Golden Helix has incorporated two new algorithms into its next-generation sequence analysis software that will help users detect and analyze rare genomic variants in sequence data that may be missed by standard variant detection methods.
The Bozeman, MT-based company partnered with researchers at Baylor College of Medicine to integrate the Combined Multivariate and Collapsing and the Kernel Based Adaptive Cluster methods into the sequence analysis module of its flagship product, SNP & Variation Suite.
Golden Helix said the algorithms, which were developed by Suzanne Leal, a professor in Baylor's department of molecular and human genetics, extend its current variant analysis capabilities because researchers can now assess the combined effect of multiple independent rare and common sequence variants on disease phenotypes.
The sequence analysis module, launched earlier this year, provides tools to import, manage, and manipulate hundreds to millions of common and rare variants to assess their impact on diseases and other traits; find genes or regions with an abundance of variants in samples; assess the rare variant burden; and understand the contributions of rare variants using functional predictions (BI 01/28/2011).
Rare variants are thought to play a larger role in some diseases than common ones, Christophe Lambert, president and CEO of Golden Helix, noted in a statement.
However, standard methods used to analyze common variants and analyze GWAS data are underpowered to test for rare variant complex trait associations, he said.
That’s because these methods typically focus on just one genomic location at a time where variation may be common to only a tiny fraction of the study population, Lambert explained to BioInform. "Whereas if you could aggregate all the positions where there could be deleterious mutations in a gene, then you would essentially be modeling the contribution to disease of that gene as a whole."
Next-generation sequencing is proving adept at discovering more genetic differences than previously possible with genome-wide association studies, and as a result "a different type of analysis is required" like those "embodied" in Leal's methods, he added.
"To be able to look at rare variants and be able to deal with ... confounders basically gives researchers more power to find associations," Lambert said. "That means ... moving forward ultimately explaining the basis for disease and then doing something about it."
Combined Multivariate and Collapsing, or CMC, and Kernel Based Adaptive Cluster, or KBAC, published in 2008 and 2010 respectively, are statistical algorithms that detect associations between complex disease phenotypes and rare DNA sequence variants.
CMC tests for the cumulative effect of variants within specified bins, which are based on allele frequency or other properties that occur in defined genomic regions, usually genes.
KBAC differs from CMC in that both variant classification and association testing are unified into a single procedure. KBAC models the risk associated with multi-site genotypes rather than collapsing individual genotypes based on specified bins.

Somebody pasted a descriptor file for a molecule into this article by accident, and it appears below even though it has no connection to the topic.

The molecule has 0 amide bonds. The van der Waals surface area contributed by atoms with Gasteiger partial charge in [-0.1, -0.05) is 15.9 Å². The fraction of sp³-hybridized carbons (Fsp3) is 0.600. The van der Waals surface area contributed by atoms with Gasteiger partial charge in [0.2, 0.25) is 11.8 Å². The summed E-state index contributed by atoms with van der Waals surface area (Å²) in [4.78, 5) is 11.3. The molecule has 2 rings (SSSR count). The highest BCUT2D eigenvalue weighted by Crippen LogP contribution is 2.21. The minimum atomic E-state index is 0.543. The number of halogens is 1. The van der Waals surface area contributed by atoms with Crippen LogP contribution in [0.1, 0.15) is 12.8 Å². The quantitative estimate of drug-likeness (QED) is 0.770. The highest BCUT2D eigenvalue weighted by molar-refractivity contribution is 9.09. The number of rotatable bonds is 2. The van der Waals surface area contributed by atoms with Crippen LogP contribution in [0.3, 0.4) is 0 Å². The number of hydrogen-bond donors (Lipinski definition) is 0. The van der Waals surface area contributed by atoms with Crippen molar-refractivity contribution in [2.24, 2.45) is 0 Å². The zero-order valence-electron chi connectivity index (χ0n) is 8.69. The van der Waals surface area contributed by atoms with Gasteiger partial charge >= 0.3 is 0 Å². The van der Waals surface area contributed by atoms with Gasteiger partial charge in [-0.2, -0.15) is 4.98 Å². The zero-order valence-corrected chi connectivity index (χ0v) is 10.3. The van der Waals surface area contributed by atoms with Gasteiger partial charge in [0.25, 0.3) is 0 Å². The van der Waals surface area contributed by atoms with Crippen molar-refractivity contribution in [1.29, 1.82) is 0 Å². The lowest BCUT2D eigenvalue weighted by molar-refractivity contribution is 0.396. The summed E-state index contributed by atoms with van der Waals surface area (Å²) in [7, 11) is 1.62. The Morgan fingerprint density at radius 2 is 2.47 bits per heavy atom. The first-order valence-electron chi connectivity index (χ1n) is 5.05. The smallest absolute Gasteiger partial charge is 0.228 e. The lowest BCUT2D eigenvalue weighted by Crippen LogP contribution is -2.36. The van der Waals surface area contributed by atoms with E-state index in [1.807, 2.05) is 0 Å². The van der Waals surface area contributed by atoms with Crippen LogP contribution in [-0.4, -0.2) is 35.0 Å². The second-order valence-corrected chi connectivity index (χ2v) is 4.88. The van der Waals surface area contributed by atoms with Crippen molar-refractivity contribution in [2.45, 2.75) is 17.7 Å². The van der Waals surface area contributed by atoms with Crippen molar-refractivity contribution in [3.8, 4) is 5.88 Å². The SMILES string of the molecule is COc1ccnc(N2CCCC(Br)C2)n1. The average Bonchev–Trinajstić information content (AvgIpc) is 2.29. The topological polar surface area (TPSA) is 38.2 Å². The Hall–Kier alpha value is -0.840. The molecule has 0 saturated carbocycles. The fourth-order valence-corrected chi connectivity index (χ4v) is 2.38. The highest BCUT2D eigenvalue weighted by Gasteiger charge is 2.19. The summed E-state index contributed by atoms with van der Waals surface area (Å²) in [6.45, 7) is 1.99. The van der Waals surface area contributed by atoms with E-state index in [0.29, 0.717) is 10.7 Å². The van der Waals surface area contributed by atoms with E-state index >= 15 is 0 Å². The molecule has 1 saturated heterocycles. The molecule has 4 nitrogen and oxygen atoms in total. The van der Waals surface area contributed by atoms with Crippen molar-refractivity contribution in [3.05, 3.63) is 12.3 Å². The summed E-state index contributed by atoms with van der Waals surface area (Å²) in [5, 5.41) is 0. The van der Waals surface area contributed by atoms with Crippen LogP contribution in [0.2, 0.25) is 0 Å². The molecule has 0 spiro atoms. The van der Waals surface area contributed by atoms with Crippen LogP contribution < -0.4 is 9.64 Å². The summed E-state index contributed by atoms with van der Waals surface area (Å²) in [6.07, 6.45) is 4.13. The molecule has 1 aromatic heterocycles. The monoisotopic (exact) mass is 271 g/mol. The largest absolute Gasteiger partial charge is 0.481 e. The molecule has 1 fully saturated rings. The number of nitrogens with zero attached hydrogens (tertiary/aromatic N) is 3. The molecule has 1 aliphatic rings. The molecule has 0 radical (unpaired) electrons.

In addition to providing a common user interface for both algorithms, Golden Helix said it used a regression framework to provide the algorithms with the ability to correct for confounding variables — gender and body mass index, for example — that might skew the results.
Since Leal and her team published the methods, researchers have adapted them for studies on ailments such as breast cancer, preeclampsia, and rheumatoid arthritis.
These methods could also be applied to results from prior GWAS studies to see if additional variants could be found, Lambert said.
Not in a Decline
On the commercial front, Golden Helix is receiving a lot of interest in its sequence-analysis software from groups in academia, government institutions, pharmaceutical companies, and biotech firms, according to Lambert.
He said the company is optimistic that sales of its tools, which can be used by experienced programmers and biologists with some computing expertise, will rise as the NGS market matures.
However, microarrays may also help drive sales, Lambert said, adding that his firm plans to continue to refine and improve its microarray data-analysis software.
He pointed out that companies like Illumina appear to be seeing "a steady volume" of business in the microarray space based on their earnings reports.
Furthermore, "there is also a lot of work in cytogenetics [and] cancer research where people are using microarrays on the research side and also in clinics," he said. "I don’t think microarrays are in a decline yet ... [in fact] you are probably going to see a lot more custom arrays."
Since it launched its NGS module, Golden Helix has hired two employees to provide technical support, quality assurance, and software development, and plans to add to its sales force "as revenues grow," Lambert said.
He declined to comment on how many employees Golden Helix currently has.
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